And so now, as often happens, we meet at the intersection of religion and politics streets.
Representative Paul Ryan’s budget committee of the U.S. House has produced a budget that cuts 5.3 trillion dollars from projected deficits over the next decade, a formidable number that does not erase the whole thing, but makes a decent dent in it. When he explained this budget on Meet The Press he emphasized the need to solve this budget crisis now, before it is too late, in a way that reduces federal spending and produces private sector jobs. These are laudable goals; indeed, the Obama Administration shares them.
What concerns me is how Ryan’s committee proposes to do all this. Medicaid would be cut by 800 billion dollars over the next decade, Medicare would be transformed into a system in which government subsidies for the purchase of private health insurance would replace the present reimbursement system, and 261 billion of projected cuts in Defense Department spending would be restored to the Pentagon, financed in part by cuts to food stamps and federal employee pensions. There are other huge cuts to social service programs.
On the revenue side, the top tax bracket would be reduced from 35 percent to 25 percent. Ryan justified the tax cut by stating that along with the reduction in tax rates for the wealthiest Americans there would be a corresponding closing of tax loopholes — though he did not specify just which loopholes those would be — assuring us that total revenue would remain steady, “neutral” is the term he used, while spending would be reduced, assuring us all that in the aggregate the wealthiest Americans would pay no less in taxes than they do now.
This is precisely the problem. By Ryan’s own analysis the richest people in this country would contribute precisely zero to solving our budget crisis; they would pay no more than now. The folks who use Medicaid, food stamps and other social service programs would shoulder the entire burden.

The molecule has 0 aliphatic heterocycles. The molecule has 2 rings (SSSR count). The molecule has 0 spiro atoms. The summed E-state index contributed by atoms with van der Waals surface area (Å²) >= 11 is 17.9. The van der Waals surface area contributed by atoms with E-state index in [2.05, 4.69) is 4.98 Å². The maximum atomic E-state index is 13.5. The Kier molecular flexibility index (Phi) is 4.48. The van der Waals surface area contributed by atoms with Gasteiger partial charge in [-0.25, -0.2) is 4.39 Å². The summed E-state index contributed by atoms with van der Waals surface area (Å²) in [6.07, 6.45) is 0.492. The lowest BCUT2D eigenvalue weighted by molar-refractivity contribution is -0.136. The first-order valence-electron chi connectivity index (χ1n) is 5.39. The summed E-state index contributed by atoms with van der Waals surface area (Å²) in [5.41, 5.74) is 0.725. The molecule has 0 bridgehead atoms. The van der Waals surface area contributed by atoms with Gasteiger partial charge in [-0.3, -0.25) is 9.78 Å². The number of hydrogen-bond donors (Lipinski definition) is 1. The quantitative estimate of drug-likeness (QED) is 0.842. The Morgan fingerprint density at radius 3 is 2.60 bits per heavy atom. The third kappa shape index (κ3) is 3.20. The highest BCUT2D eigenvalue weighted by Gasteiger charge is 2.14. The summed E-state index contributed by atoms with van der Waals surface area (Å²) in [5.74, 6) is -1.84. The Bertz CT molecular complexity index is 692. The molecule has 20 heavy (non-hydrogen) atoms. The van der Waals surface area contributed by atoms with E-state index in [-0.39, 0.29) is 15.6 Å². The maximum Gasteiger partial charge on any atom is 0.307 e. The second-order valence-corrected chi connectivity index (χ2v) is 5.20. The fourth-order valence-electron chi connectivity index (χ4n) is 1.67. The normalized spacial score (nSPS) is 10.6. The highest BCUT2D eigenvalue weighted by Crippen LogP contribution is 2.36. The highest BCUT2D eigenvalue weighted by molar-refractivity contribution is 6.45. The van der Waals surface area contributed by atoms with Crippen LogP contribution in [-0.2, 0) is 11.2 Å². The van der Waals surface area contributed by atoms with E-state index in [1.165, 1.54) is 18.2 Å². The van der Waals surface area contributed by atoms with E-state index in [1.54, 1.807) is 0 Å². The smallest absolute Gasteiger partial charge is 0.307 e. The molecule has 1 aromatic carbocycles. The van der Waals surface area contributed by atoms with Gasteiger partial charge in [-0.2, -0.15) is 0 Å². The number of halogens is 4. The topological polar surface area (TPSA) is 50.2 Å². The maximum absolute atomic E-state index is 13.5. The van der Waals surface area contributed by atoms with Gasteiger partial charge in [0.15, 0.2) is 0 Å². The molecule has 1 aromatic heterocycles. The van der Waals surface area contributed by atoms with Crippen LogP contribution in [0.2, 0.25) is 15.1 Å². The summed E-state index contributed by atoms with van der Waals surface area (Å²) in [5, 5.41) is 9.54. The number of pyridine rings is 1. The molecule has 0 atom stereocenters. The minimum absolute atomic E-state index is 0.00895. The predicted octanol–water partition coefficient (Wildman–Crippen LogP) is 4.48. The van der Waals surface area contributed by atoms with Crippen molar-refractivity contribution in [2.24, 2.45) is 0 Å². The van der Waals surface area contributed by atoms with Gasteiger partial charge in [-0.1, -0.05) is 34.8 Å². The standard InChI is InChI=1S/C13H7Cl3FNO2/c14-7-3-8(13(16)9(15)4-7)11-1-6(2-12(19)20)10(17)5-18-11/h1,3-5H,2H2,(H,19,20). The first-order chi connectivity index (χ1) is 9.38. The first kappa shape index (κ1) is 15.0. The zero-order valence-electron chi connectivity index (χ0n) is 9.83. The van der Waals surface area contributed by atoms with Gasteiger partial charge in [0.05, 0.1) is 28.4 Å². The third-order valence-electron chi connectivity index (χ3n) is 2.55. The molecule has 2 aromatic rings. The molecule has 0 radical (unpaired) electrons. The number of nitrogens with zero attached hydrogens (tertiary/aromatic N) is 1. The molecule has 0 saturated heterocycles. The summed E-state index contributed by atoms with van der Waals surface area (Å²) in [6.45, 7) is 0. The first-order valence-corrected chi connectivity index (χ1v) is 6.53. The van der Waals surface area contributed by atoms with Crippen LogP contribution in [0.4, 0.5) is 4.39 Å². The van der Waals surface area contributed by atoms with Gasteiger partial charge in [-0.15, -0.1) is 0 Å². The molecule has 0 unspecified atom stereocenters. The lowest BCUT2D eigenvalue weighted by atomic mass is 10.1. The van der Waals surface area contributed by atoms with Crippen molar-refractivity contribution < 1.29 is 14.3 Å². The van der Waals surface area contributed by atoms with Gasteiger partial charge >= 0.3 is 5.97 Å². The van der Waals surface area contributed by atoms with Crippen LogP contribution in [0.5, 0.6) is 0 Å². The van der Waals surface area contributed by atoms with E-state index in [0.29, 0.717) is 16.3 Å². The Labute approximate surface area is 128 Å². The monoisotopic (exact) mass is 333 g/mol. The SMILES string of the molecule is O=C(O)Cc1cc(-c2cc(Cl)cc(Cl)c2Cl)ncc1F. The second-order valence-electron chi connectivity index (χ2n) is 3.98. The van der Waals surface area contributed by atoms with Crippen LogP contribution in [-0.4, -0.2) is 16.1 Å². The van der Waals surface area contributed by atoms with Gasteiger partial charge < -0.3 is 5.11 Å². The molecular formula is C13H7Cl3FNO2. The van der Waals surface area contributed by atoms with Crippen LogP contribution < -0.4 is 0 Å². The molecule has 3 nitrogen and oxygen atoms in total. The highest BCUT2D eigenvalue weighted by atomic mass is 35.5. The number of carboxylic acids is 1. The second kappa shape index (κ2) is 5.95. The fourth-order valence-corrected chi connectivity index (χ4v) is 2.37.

Apart from the question of the dubious relationship between tax rates and job creation, the fact that even by Republican analysis the burden of solving the debt crisis falls entirely to the poor and lower middle class is deeply troubling. The Hebrew Bible image of the jubilee immediately comes to mind. We don’t know if a jubilee was ever actually declared in ancient Israel, but the notion was that every 50 years all debts would be remitted and all property alienated during the previous half century would be returned to its ancestral owners. The poor get a chance to start over. In Luke’s Gospel Jesus reads the jubilee text from Isaiah of “good news to the poor” and declares that this is what the kingdom looks like. What we have before us here is an anti-jubilee, a decree that only the poor must pay, it is the wealthy who get a new start.
I realize most analysts are saying this budget has no chance of passage; fair enough. But the spirit of this budget is alive and well, and I just can’t believe this is what we as a nation really want. Let us find a way that everyone really does contribute to the economic recovery that everyone wants. Let us find a means by which all help pay off the nation’s debt. Only then will we be able to look our spiritual heritage in the eye; anything less will represent the complete failure of our spiritual imagination.
- Post-factual, pre-factual and truth - March 29, 2017
- Not a Strategy — A Way of Life - January 20, 2017
- When Pacifism Doesn’t Work - September 13, 2016
- Seeing ourselves in a mirror - May 9, 2016
- Violence and a Country of Denial - October 13, 2015
- The questions worth asking - June 15, 2014
- Rethinking what the death of Jesus means to us today - April 16, 2014
- A moral life is possible with or without God - March 31, 2014
- The Bible isn’t either/or - March 26, 2014
- The key is simplicity - December 30, 2013